Is China causing weakness in commodities?

A commentary from Edward Jones suggests that China may be at the root of recent declines in commodity prices

Stay away from mining and metals.

That’s the gist of a recent commentary piece published on the Edward Jones website, which suggests that economic difficulties in China have redounded to decreasing prices, from oil and coal to copper and iron ore.

“Over the last 15 years, the world has geared up to supply China's surge in infrastructure and property construction,” the piece explains. “Metals and mining companies have invested heavily to meet the demand, undertaking huge mining projects globally.”

This, according to the company, has resulted in accelerated production that is pushing supply into surplus territory. “Although China's economic growth has been slowing over the past few years, basic materials companies are still in the process of creating new supply in some commodities such as, iron ore, copper and steel-making coal.”

Another contributing factor is slowing global growth. “While the U.S. economic outlook remains bright, global economic growth has weakened. This is important because developing markets make up most of the demand for commodities, especially China,” the piece says.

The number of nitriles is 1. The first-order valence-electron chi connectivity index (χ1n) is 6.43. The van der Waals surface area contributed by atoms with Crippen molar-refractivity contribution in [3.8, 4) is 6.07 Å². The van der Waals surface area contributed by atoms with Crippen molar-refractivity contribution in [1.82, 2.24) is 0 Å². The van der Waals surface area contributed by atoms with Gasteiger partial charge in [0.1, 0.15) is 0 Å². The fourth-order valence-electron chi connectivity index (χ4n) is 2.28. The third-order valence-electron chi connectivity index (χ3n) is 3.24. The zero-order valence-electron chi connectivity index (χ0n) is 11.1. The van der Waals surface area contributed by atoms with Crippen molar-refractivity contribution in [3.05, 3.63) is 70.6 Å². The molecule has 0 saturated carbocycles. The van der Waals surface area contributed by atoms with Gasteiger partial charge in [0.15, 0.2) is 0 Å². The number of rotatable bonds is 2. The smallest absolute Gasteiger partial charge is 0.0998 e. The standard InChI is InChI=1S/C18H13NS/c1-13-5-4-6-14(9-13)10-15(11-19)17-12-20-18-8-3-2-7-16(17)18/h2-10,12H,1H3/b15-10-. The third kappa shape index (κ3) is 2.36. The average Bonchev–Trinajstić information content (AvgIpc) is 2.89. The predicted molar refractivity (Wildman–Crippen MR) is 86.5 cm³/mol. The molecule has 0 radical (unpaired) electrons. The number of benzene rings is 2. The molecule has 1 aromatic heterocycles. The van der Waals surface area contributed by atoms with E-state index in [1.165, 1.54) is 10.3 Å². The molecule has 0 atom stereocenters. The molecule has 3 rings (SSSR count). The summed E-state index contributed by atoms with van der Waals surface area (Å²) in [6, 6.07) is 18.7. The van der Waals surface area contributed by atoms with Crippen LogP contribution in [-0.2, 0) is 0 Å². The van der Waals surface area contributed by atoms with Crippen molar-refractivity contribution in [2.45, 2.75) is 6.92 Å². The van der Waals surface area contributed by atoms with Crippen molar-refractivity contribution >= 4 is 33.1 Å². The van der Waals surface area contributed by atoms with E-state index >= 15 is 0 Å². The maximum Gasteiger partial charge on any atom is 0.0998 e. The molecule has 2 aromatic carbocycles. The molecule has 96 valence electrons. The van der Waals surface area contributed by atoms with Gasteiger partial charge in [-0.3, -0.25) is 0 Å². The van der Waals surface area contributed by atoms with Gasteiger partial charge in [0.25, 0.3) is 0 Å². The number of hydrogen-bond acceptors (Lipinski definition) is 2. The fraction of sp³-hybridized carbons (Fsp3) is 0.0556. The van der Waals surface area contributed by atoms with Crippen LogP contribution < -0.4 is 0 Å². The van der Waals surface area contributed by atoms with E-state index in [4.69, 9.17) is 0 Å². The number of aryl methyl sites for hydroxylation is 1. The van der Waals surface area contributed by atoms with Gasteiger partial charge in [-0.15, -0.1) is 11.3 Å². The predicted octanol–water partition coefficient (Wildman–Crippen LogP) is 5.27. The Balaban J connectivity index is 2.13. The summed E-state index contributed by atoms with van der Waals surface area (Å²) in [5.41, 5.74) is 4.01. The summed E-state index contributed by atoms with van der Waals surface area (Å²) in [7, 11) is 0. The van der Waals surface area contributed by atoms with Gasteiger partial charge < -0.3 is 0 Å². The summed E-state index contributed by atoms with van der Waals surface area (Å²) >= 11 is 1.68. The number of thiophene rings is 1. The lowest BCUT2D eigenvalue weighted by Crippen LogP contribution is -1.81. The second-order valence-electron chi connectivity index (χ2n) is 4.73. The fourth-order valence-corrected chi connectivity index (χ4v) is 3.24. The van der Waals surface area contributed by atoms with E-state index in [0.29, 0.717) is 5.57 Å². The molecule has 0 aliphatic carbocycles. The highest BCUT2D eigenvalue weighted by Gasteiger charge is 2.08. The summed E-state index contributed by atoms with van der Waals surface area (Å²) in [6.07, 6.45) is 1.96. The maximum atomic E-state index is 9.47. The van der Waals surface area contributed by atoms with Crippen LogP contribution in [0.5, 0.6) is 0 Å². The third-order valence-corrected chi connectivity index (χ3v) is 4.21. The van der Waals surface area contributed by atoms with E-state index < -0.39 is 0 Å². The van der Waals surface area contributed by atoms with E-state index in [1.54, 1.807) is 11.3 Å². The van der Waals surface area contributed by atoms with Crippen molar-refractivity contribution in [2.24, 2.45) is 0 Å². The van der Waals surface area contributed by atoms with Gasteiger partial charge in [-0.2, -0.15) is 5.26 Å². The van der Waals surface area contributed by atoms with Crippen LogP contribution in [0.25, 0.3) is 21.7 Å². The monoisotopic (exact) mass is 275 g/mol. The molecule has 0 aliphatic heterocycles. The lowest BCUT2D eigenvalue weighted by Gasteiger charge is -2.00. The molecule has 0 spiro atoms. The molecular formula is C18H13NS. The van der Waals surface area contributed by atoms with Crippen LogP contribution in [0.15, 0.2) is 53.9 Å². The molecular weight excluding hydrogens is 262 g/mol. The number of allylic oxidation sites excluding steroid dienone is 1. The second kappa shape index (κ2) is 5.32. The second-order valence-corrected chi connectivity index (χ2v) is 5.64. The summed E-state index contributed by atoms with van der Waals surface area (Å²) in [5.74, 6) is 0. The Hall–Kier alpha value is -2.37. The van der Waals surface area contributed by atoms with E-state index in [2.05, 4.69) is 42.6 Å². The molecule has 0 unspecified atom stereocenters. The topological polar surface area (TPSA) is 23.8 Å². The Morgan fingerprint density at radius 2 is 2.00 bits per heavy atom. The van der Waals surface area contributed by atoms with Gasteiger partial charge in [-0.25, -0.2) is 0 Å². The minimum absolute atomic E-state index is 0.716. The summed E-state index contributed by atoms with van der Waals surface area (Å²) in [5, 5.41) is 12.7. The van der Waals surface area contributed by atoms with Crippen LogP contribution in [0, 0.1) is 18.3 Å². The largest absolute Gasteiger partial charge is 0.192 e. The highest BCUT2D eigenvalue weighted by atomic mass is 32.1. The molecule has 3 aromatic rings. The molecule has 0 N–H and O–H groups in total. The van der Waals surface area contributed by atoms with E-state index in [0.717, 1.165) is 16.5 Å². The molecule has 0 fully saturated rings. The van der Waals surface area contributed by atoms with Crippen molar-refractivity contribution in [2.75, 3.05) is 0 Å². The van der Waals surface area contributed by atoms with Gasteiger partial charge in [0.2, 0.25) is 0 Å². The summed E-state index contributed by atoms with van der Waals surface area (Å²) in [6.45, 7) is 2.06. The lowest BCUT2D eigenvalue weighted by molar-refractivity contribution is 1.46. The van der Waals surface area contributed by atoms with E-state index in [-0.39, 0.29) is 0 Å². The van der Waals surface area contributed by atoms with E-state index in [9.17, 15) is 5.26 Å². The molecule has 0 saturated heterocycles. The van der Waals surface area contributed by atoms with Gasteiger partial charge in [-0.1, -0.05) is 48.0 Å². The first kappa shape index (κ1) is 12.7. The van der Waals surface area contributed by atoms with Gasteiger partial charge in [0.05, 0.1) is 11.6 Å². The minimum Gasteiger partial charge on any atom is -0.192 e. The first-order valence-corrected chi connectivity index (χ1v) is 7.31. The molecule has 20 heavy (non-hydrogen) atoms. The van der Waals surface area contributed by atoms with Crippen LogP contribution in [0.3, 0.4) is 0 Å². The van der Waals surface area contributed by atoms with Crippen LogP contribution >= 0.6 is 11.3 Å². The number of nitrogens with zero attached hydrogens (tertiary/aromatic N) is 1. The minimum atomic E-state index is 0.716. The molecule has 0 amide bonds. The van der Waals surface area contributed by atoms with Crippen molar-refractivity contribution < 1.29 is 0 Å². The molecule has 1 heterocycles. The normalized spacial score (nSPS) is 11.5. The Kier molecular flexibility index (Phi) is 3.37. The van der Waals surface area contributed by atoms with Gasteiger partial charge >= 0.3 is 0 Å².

The Chinese economy’s ongoing transition from infrastructure-driven to consumption-driven growth has caused decreasing demand for commodities. This – coupled with excess supply pressures – means that “the operating environment for some commodity producers could remain challenged for the foreseeable future”.

“Given our cautious outlook about over-supply situations in iron ore, copper and steel-making coal — which we believe will continue to create a negative pricing environment — we recommend avoiding companies with direct exposure to these three commodities,” the piece concludes.

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